Will Niava’s (writer-director) Zoo feels personal. Like a page out of his diary, an excerpt of his biography, the short gnaws out a piece of his life. It is gripping, questioning and most of all, not keen on letting its viewer rest in comfort. A reflection of our contemporary times, this film, all of 11:37 minutes, quite intelligently, puts together several social affairs we would love to turn our gaze away from. A concept developed by Anthony Galati & Will Niava, Zoo is promising of a time that one can mark as the moment their latent minds might feel shaken out of their reverie.
Amos (Amos Nzamba), Slim (Brendan Sheehan) and Santos (Ian Contreras) are the triumvirate that pull us into the disoriented world of the marginalised. Amos, whose musings we become privy to, additionally lets us know what it feels like to be the one who wants to escape their circumstances. Escape it might be, but the deliberation barely scrapes the surface. Which makes it doubly impactful, when the full extent of what it means to be a black man is exposed in the second half of the film. The trio shares instinctual chemistry. It would not be hard to believe if one were to learn that the three are friends in real life as well. Their banter, the unintentional flare-ups, and occasional brawls reflect in their own way a more primitive, if loving, bond; one founded on mutual protection and brotherly affection.
Without DP Simran Dewan’s expert handling of the camera, whether it is the timely panoramic shots, or effective handheld shots, or the night scenes, the film would not have been as pulsating as it turned. The setting—the desolate parking space of a department store, sparking off the course of the climax—is another choice which shows that Niava is no stranger to the nuances of cinema.
When the friends, on a regular night of nicks and runs are put in the same space as Alec (Ian Cloutier), an off-duty police officer whose own dilemma is made evidently clear, we brace for the worst. George Floyd is a name we will not forget, but there have been countless before, and unfortunately, several more since, simply because the colour of skin is seen as evidence of criminal intent. This film explores such an incident, but in a subtle, meditative way.
There are many things that make Zoo significant. It does not judge, despite its very obvious subject, characters and setting. Canada, a country where possession of cannabis is legal, makes it particularly interesting how Niava manages so skillfully to present the same as the prime force of his film’s narrative. Likewise, the stellar cinematography and editing contributes heavily to the character’s journey from being a victim to a perpetrator and then back to being a victim again, essentially making us realise that the path to acceptance is never linear. The pace is thrilling as it steadily builds towards the climax and the neat cuts make for an engaging experience.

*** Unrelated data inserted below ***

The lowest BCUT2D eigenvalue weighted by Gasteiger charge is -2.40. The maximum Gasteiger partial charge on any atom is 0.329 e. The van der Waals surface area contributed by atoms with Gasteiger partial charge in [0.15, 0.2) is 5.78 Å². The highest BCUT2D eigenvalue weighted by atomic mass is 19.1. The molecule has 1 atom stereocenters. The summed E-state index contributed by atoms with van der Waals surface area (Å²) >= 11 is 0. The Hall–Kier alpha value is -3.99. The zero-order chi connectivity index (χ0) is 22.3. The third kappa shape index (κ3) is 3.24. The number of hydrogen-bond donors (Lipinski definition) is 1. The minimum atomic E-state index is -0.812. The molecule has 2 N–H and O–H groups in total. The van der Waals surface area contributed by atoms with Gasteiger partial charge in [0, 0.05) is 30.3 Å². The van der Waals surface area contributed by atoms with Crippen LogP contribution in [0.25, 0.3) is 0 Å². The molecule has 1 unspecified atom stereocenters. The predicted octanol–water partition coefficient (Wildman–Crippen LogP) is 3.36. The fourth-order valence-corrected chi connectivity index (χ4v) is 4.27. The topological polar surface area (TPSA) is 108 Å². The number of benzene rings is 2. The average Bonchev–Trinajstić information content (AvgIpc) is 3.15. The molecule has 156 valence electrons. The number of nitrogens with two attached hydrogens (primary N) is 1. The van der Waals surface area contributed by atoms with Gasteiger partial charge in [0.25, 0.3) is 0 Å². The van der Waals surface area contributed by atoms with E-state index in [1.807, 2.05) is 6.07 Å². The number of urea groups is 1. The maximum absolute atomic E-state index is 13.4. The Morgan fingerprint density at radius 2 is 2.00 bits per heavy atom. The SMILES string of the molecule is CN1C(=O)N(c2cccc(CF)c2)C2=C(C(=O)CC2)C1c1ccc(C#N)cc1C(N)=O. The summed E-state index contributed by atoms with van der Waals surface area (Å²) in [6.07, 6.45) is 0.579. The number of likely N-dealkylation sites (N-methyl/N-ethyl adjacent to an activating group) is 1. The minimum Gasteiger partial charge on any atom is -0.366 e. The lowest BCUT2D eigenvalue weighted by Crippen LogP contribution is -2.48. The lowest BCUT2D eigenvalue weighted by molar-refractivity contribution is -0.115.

As the friends (primarily Amos) are caught by Alec, whose own despairing mood adds to the tension, status quos are challenged, power dynamics between perpetrator and victim, lawmaker and breaker, are flipped and what we have is a kaleidoscope of generational racist bias, our own skewed perception of reality and what accounts for justice or retribution.
As the scuffle snowballs into something worse, the lines blur (special mention to the sound design in these scenes for their deft understanding of the tone of the shot). Ultimately, we are left wondering what demarcates right from wrong, truth from deception, and astoundingly come to the conclusion that in Niava’s Zoo, there is no black-and-white, only grey.
The characters are all flawed, all equally in need of correction, and help too. There is no absolute truth, only relative perception of it. While presenting a contemporary issue of racist attitudes, Niava is essentially making one question oneself for their understanding, questioning and silence.#ShortFilmReview: He is black and has dreadlocks. Does that make him a criminal? Click To Tweet